Primary URL: http://www.reverbnation.com/eschersenigma
Escher’s Enigma is Brian Miller (Guitar, Vocals, Midi) and Russ Miller (Bass). This father/son duo writes, arranges, performs, and produces original rock and pop music. Brian and Russ have a combined 40+ years of performing and recording experience. I hear no influences listed, such as Deep Purple/Rainbow and Black Sabbath. They’re a lot more modern than that, but who better to draw from either way. The CD “For A Moment” provides introspective songwriting in an adult contemporary format, similar in feel to their debut EP “From Me To There.” On this new one they paint a great picture of originals along with a surprising Guns ‘N Roses cover, with a palpable sleeve artwork done by Alan Miller. Brian Miller has been writing, recording, and performing since the age of 13. In high school, Brian was the lead guitarist and songwriter for Semi Crazi, an arena rock originals band.
Russ Miller has been playing the bass professionally since the late 1970s. He has played in numerous bands headquartered in several locations. When playing in bands out of Long Island, Miller focused on original and cover songs in the classic rock genre.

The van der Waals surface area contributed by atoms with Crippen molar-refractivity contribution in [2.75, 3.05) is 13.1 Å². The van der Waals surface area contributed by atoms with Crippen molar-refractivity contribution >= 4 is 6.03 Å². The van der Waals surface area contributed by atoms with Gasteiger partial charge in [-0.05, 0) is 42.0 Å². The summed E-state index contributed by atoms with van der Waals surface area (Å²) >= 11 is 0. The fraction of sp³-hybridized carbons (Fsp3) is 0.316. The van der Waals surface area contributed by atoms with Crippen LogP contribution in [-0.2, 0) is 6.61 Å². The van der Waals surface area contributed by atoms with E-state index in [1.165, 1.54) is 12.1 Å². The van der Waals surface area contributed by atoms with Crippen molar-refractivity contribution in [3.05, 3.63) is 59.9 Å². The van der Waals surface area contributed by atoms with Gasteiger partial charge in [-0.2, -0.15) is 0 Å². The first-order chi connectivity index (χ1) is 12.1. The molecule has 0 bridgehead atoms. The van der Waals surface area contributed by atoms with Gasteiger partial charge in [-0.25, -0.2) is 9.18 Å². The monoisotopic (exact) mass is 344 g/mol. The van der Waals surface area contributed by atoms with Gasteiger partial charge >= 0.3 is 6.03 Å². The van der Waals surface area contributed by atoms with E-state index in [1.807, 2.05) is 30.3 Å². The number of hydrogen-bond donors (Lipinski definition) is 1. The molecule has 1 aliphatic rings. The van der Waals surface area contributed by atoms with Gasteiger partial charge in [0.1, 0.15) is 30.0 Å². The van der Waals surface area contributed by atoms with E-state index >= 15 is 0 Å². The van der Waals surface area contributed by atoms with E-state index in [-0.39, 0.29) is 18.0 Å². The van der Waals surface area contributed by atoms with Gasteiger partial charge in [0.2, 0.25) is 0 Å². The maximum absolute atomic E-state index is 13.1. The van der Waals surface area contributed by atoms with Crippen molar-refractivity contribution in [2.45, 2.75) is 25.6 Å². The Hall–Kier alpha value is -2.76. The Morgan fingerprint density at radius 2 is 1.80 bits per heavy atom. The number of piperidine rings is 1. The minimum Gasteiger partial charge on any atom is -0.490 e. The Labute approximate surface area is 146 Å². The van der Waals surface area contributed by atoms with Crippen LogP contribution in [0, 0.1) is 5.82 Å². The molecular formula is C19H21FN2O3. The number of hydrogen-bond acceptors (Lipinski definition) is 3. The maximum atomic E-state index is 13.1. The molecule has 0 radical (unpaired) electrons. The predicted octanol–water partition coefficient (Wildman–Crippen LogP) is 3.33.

This CD starts off with a melody sung over a light acoustic motif with Should Have Known, and it gets the lyrical point across but questions what direction to vocals might go in. This is a great tune but isn’t without flaw, and does leave one intrigued for more. On track 2, When Your Heart, there is a fluffier approach to the music, but the vocals maintain a better consistency on this mellow cut with a big sounding chorus to help it win ears over and stay interested. It bounces along nicely, and you just know the rest won’t be a disaster. Once the first two numbers pass you’re convinced this is likely a great record, being more than satisfied thus far. Track 3 just opens the door for even more eclectic sounds, with the interestingly titled Bonfire Rings and Heated Pools. Track 4, My Guitar sports some nice acoustic strumming with a narrative style vocal that captivates the attention with ease. This is a killer tune attributed to the guitar itself, as the instrument gets a serenade along with its backing string work out, ending with a brief female falsetto which ends it nicely. The course stays well with the bouncy Hide Behind The Text which really hits home well on the subject of electronic devices and how out of hand they’re becoming. It plays out in one-way conversation style, like how often the messages aren’t read or hidden behind with another device or excuse in the lack of communication that texting can render in its occasional major loss of context(just to add to the advice already given). The vibe goes a little cold on Life Of Solitude, but it’s a totally hypnotic change of pace that works perfectly at this point on the disc. Great stuff nevertheless, and lovely acoustic guitar work on this one. Most worth mentioning from here is the closing cover of Sweet Child-O-Mine that could be a lot worse in the attempt to convey it somehow more softly without destroying it in the process. All in all this cover track works but isn’t exactly outstanding, but it’s properly placed at the end. This is a great release but perhaps loses a point or two for being very short songs and playing out rather swiftly. I know I could use a minute or two tagged onto each track, especially concerning the guitar pieces, or perhaps just two or three more songs to make the difference it can.